1. Status: Closed - Not Implemented

    Comments: As of August 1, 2003, no new legislation had been introduced in the 108th Congress to reform the payment of contract support costs for Indian programs. No legislation was introduced in the 107th Congress. During the 106th Congress, Representatives Don Young and J.D. Hayworth introduced the "Tribal Contract Support Cost Technical Amendments of 2000" on March 30, 2000 (H.R. 4148). The bill provided for the consolidation of contract funds with contract support funds, as called for by one of the alternatives in GAO's report. A hearing was held on the bill on May 16, 2000, and the bill was passed by the House of Representatives on October 18, 2000. The Senate did not act on the bill before the adjournment of the 106th Congress.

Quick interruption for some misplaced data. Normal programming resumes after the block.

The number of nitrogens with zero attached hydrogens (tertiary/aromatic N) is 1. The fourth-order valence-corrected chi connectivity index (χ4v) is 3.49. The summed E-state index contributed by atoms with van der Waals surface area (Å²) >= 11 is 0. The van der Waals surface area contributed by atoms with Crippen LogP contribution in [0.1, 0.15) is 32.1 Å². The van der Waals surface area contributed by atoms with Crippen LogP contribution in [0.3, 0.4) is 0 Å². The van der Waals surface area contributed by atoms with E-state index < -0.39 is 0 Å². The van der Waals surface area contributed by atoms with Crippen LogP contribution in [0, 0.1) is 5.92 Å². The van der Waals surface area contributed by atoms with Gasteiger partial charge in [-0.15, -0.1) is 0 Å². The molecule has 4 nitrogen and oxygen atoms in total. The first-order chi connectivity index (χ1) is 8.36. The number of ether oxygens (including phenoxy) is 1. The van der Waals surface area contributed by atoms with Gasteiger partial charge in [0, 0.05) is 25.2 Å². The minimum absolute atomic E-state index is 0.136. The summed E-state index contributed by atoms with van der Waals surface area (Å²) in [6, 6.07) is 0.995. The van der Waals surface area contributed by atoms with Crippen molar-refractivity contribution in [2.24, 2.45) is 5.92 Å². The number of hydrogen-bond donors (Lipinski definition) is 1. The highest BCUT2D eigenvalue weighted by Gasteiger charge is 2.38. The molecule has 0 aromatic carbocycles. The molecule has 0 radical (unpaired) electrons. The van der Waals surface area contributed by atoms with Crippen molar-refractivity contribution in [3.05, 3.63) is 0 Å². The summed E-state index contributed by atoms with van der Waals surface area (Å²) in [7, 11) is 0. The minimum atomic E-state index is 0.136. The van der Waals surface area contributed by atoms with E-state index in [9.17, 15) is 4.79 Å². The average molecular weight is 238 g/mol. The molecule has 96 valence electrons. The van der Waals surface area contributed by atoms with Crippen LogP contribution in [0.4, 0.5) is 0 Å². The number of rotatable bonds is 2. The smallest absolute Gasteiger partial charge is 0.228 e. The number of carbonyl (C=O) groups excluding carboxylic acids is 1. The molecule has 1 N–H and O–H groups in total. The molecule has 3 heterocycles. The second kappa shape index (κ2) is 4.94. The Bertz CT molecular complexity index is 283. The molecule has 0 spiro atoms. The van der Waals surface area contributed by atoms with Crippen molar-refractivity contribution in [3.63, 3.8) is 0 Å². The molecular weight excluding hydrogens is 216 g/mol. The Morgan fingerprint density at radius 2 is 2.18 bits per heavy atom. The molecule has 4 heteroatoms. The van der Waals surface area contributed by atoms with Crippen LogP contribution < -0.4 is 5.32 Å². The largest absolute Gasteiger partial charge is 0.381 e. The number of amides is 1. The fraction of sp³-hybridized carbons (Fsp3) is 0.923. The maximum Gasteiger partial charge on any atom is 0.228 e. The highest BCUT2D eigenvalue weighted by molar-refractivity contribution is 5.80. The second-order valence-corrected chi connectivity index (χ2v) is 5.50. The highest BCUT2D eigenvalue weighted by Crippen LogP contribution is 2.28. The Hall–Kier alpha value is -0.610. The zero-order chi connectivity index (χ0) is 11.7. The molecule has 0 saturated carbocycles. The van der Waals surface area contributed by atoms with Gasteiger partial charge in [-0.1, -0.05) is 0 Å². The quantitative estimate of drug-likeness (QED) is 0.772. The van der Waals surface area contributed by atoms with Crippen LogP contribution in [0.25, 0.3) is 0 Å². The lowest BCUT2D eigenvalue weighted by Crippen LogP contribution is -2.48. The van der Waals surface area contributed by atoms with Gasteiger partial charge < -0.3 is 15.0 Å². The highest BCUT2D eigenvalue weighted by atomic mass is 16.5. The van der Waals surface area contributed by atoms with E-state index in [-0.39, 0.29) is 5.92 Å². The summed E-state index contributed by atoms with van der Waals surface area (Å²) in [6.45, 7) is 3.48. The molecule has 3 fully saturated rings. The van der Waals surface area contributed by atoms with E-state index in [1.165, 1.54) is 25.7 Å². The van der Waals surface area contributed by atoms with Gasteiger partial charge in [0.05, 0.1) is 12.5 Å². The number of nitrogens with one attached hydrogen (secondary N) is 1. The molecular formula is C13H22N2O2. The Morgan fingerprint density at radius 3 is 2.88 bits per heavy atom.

Matter: Congress, in its deliberations on how to best provide funding for the Indian Self-Determination Act, may wish to consider a number of alternatives to the current mechanism for funding Indian contract support costs.

Recommendations for Executive Action

  1. Status: Closed - Implemented

    Comments: An October 5, 2001 memorandum from the Acting Director of the Bureau of Indian Affairs' Office of Tribal Services directed awarding officials to include, as part of their post award procedures, a review to determine whether an overpayment had been made to tribes using provisional-final indirect cost rates.

    Recommendation: The Secretaries of the Interior and of Health and Human Services should ensure that the two agencies correctly adjust funding when tribes use provisional-final indirect cost rates.

    Agency Affected: Department of the Interior

  2. Status: Closed - Implemented